Ask somebody back in 2000 what that loud sucking sound was, they’d respond, “That’s American IT jobs draining into India and China.” The U.S. dot.com bust, a faltering economy, and religious-like fervor to do more with less not only sapped jobs, but made the pursuit of computer science degrees anathema.
Those factors have not reversed themselves necessarily, but the playing field certainly has changed. Offshoring is still a useful tool for American business. However, some overseas outsourcing is returning and some that previously would have gone overseas are staying put.
“In 2012, Gartner analysts’ inquiries on the topics of “onshore,” “rural” or “domestic” sourcing increased 61% over the previous year; a similar pattern was evident in high client interest in the first three months of 2013. Gartner predicts continued growth in IT services providers’ U.S. onshore delivery presence to satisfy buyer requirements for more proximity in delivering key services where greater business impact — not just lowest-cost services — is desired.”(1)
We believe a myriad of factors are at play here. A big one is that the answer to doing more with less by offshoring is not nearly as attractive as it was once thought to be. The big factor used to be wages … $20/hour there versus $100/hour here. Wages “over there” have increased steadily over the past 15 years, rising as much as 25 percent per year with little moderation expected. Here, an economic depression and high unemployment have moderated wages and slowed growth to low single digits, significantly narrowing the gap.
Beyond that was the realization that $20/hour was not really the total cost. After taking into account productivity, quality, rework, communications, travel, cultural influences and other factors, the promise of offshoring lost its luster. Some predict that the cost of offshore and onshore resources will equalize around 2015 on a dollars per hour basis for some non-traditional IT services locations in the U.S. such as Sioux City, IA, Provo UT, Tampa, FL, or even Detroit, MI.
But, there’s more to it. The dearth of American IT skills became an area of concern, which is still being addressed. That has resulted, though, in collaborative relationships between industry and education to develop skills needed for jobs available, including IT. Beneficiaries of many of these initiatives have been smaller cities and rural communities where costs of living are lower, the workforce is stable, and where Generation Y (21-30 years old) is happy to be and be working. Add to them the long-term unemployed who are eager to work. Consequently, the availability of IT services in demand by businesses have blossomed in these locales.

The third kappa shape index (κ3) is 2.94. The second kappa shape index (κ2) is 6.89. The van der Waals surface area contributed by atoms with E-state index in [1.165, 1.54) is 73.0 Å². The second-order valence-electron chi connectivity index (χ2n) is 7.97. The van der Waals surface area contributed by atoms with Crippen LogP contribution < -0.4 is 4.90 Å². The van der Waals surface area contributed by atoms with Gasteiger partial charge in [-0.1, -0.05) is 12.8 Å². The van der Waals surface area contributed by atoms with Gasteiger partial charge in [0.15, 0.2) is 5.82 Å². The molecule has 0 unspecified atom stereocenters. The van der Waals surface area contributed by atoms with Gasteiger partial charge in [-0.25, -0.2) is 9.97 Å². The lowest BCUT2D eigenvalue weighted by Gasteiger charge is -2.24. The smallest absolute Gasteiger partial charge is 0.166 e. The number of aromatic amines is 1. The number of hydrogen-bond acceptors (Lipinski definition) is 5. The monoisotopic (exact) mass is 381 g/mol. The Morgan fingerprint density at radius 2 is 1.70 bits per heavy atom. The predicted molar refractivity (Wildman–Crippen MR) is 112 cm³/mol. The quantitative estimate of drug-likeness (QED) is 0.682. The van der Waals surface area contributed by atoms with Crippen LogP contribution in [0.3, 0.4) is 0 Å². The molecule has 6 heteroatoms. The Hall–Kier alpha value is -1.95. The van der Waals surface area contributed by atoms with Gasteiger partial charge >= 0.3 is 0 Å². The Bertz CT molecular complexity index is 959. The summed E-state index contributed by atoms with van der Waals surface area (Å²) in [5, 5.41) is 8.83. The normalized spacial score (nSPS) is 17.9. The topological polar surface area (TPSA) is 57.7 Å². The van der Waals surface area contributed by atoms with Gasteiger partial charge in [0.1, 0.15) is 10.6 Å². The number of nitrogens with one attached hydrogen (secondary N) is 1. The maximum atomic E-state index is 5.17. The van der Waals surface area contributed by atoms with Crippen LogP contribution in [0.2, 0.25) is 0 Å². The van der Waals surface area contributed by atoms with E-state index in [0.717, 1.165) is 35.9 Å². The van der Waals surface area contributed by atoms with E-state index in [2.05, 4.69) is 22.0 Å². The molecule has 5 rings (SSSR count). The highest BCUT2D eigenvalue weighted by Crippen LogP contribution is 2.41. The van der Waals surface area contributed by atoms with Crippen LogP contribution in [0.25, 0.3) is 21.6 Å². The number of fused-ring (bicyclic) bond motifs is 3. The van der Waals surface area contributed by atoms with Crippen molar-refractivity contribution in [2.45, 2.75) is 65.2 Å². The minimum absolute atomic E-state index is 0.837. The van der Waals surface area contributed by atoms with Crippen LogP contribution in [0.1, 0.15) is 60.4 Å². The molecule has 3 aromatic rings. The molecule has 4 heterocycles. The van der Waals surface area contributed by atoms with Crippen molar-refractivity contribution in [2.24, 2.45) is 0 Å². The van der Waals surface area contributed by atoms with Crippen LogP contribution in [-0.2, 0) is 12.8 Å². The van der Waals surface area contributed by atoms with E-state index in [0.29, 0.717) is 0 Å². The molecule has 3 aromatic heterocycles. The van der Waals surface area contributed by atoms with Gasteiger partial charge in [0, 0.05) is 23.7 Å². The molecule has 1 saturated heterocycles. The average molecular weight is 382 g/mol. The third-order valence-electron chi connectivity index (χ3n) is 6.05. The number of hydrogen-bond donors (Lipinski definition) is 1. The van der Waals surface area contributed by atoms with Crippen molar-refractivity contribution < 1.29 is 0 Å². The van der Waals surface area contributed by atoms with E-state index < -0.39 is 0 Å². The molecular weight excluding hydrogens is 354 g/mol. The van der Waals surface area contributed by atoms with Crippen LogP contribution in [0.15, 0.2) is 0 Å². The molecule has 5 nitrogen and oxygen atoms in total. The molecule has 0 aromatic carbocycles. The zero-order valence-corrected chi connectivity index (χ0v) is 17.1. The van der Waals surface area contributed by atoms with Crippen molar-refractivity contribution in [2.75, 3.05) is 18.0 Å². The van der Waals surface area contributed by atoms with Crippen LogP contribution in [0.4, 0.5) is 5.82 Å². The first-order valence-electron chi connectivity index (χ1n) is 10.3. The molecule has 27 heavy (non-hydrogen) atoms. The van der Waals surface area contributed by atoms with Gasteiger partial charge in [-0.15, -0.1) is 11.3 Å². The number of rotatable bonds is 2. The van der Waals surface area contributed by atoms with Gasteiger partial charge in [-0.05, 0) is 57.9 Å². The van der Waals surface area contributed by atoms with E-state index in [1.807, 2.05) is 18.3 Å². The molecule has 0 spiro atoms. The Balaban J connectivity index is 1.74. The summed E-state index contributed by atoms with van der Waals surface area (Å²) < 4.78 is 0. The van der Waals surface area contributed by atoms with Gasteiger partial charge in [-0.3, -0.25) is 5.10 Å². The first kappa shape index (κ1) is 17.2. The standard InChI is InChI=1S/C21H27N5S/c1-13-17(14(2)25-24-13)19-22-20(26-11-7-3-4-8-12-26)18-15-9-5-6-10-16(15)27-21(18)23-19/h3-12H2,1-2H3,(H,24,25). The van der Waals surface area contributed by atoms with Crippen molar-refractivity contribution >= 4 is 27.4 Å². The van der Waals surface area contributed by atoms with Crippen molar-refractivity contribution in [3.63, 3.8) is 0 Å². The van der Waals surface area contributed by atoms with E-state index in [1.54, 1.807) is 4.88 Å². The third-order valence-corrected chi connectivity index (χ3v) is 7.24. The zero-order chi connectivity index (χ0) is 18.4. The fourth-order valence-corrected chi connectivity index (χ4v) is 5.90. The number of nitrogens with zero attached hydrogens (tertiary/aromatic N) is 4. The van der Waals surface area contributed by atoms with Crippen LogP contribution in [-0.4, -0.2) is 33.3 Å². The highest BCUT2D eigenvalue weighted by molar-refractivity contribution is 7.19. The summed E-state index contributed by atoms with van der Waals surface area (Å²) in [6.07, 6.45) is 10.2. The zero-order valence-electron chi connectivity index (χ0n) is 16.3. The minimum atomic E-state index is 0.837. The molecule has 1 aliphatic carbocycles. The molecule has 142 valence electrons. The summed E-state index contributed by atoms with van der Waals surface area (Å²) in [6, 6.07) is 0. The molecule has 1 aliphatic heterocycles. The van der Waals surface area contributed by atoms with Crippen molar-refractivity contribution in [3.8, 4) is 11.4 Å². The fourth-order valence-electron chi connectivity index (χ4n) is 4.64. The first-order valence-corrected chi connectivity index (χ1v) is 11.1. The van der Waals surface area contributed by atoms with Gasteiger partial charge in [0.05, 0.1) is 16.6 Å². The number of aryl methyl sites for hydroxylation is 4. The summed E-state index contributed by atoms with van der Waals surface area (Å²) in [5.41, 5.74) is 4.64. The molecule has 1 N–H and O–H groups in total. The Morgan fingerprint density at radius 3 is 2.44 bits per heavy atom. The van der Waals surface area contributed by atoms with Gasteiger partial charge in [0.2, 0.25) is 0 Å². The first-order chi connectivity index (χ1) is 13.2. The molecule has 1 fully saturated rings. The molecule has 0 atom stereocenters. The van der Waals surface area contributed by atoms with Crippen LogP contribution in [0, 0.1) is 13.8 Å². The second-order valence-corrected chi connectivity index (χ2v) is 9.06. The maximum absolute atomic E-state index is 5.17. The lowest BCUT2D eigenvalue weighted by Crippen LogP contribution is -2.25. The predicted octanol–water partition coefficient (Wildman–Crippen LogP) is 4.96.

Domestic sourcing offers additional benefits, as well. Being able to collaborate with a nearby provider produces faster results of better quality. Effects of culture and language, time zones and local laws have limited impact, if any. The teams tend to be close-knit, mutually supportive and service oriented.
There are other factors at play, as well. Don’t underestimate the power of perception. Social responsibility, job creation pressure and “made in America” can be powerful influencers. With all that’s going on in the world and all the has happened to the American psyche in the past half-decade, keeping jobs here is not only good business, it’s patriotic.
Of course, the entire complexion of IT – what it is, what it does, how it’s done, who’s responsible – is in flux, to put it mildly. Data processing and data center models common in the first five years of the new millennium are anachronisms. The simultaneous depth and reach of cloud computing options is changing everything, turning traditional models on their heads. The IT services market in North America is expected to growth by six percent CAGR through 2017, spurred largely by infrastructure-as-a-service, hosting, and co-location. Much of that is outside major cities.
The regulatory climate in the U.S. and data privacy laws everywhere are a necessary evil, as well as a financial burden. Issues such as export control laws, personal information protection and data sovereignty are major influencers on where stuff happens and who handles it.
IT services customers are increasingly looking for onshore delivery options, either to replace or complement their offshore outsourcing relationships. The best sourcing strategies treat outsourcing – domestic and international – and insourcing as complementary, not competitive. The growing acceptance of hybrid computing model, combined internal IT evolving into service brokers rather than providers, will be catalysts for merging and leveraging these options into one managed infrastructure to drive strategic business goals. The spotlight on corporate governance is helping bring to bear thoughtful analysis within a strategic framework.
At Peak 10, we’re pleased to be part of it all, from community-based programs that nurture IT skills development to expanding our cloud and managed services footprint across the country in the coming years. Helping customers create and manage the multi-faceted IT environments that are just beginning to take shape is a role we embrace as a core service offering.
(1) Gartner Source: Market Trends: Providers Expand U.S. Onshore Delivery, Invigorate Investments in Low-Cost Domestic and Rural Sourcing Options, May 23 2013, refreshed August 25, 2014